Flag raising ceremonies should follow the Flag Code.

The National Flag Conference first introduced the National Flag Code in 1923. Congress followed in 1942 and passed a resolution enacting the Flag Code. The code dictates how to display the flag and the ceremonious way in which the flag should be raised. The National Anthem and the Pledging of Allegiance are part of the protocol. Individual states and the federal government for the District of Columbia decide the penalties for misuse of the Unites States flag.

Choose the flag and pole size. The Flag Code gives recommendations for the flagpole height for different sized flags. Usually the best-sized flag for outdoor home use is a 3-by-5 foot flag. For this size, you should use a 15 foot pole.

Carry the flag respectfully and make sure the flag does not touch the ground or floor. The flag should be neatly folded and have the union stars displayed on top. If the flag is marched past you, you should turn to face it and salute it until it has passed.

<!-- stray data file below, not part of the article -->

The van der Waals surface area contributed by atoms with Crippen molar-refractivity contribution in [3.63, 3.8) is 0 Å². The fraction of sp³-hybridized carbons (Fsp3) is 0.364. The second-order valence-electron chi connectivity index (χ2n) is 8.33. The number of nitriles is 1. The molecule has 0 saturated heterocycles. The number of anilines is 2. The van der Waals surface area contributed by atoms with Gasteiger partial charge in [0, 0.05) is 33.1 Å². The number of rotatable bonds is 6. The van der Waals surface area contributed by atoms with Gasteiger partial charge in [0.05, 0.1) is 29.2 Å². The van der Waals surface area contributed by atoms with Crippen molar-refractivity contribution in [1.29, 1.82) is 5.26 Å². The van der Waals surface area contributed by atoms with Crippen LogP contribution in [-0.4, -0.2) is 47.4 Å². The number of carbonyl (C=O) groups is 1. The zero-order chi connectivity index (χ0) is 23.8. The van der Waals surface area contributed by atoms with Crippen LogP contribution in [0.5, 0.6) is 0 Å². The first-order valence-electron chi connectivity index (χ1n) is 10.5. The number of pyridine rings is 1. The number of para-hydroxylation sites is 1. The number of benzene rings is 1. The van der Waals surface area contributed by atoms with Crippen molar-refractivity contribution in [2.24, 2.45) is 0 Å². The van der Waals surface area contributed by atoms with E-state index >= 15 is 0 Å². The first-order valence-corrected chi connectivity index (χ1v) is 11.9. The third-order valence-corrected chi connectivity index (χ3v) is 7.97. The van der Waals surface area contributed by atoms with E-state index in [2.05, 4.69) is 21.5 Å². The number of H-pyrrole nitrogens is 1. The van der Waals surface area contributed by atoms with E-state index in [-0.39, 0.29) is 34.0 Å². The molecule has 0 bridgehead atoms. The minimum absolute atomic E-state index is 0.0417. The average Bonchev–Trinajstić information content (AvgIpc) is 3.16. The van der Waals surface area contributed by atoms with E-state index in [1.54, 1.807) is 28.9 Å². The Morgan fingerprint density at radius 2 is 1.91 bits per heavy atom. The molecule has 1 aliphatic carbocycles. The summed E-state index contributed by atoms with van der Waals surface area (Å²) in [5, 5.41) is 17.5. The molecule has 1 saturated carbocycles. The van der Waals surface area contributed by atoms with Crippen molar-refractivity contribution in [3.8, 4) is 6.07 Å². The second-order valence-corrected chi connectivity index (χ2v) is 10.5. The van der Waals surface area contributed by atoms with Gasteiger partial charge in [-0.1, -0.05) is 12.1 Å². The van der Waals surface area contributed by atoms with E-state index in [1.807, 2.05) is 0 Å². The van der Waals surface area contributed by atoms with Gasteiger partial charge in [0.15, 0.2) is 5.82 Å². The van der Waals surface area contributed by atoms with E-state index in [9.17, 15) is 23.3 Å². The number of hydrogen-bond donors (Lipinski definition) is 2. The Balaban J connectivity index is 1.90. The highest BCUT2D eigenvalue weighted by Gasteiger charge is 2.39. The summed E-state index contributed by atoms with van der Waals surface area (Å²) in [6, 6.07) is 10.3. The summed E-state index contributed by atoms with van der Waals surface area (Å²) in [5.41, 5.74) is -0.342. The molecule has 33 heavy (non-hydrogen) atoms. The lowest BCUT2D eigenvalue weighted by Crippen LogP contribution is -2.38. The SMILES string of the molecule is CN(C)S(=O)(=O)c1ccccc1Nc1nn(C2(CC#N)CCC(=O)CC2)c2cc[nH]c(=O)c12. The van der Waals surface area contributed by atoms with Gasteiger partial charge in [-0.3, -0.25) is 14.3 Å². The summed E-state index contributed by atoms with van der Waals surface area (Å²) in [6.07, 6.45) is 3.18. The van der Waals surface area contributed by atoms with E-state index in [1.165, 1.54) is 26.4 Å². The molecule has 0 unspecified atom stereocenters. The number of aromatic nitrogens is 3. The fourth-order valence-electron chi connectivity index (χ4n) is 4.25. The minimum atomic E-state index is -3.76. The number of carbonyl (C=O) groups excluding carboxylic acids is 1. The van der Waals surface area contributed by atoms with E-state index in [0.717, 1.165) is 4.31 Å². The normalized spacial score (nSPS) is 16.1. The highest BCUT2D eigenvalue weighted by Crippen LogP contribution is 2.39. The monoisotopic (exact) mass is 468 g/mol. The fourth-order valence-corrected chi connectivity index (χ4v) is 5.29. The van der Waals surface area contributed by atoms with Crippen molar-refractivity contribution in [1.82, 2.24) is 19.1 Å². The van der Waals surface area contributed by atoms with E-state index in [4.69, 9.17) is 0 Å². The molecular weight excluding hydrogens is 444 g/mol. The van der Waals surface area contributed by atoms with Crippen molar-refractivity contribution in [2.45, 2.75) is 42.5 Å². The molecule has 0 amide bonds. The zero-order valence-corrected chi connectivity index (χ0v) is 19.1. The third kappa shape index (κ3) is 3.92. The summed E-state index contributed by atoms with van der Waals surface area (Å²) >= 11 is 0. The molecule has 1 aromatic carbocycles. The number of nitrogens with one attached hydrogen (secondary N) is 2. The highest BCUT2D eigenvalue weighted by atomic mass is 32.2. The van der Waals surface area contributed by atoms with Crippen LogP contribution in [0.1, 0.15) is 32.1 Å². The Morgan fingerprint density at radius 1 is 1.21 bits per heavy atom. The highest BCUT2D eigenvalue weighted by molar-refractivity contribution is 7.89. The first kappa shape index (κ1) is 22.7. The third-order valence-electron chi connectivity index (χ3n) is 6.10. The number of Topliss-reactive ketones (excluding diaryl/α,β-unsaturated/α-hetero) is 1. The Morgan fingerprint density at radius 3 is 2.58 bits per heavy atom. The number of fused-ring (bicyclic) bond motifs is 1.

Raise the flag briskly. Every one except people in uniform should face the flag and stand at attention.

Salute the flag appropriately. Everyone should hold their right hand over their heart. Men should remove their hats with right hand and hold it close to their left shoulder leaving the right hand over their heart. People in uniform should perform a military salute. Foreigners should stand at attention. U.S. citizens should hold the salute from the first note to the last note of the National Anthem.

Recite the Pledge of Allegiance while holding your salute. People in uniform should remain silent facing the flag.

Make sure that the U.S. flag is the topmost flag if there are several flags on the same pole. Also make sure that the other flags are smaller than the U.S. flag.


  • All the military branches have their own flag codes and etiquette. Display the American flag from sunrise to sunset. If you are displaying it during the night, you need to illuminate it. If it starts to rain or snow, leave the flag flying if it's an all-weather flag. You should always raise the U.S. flag first and lower it last, if dealing with several flags.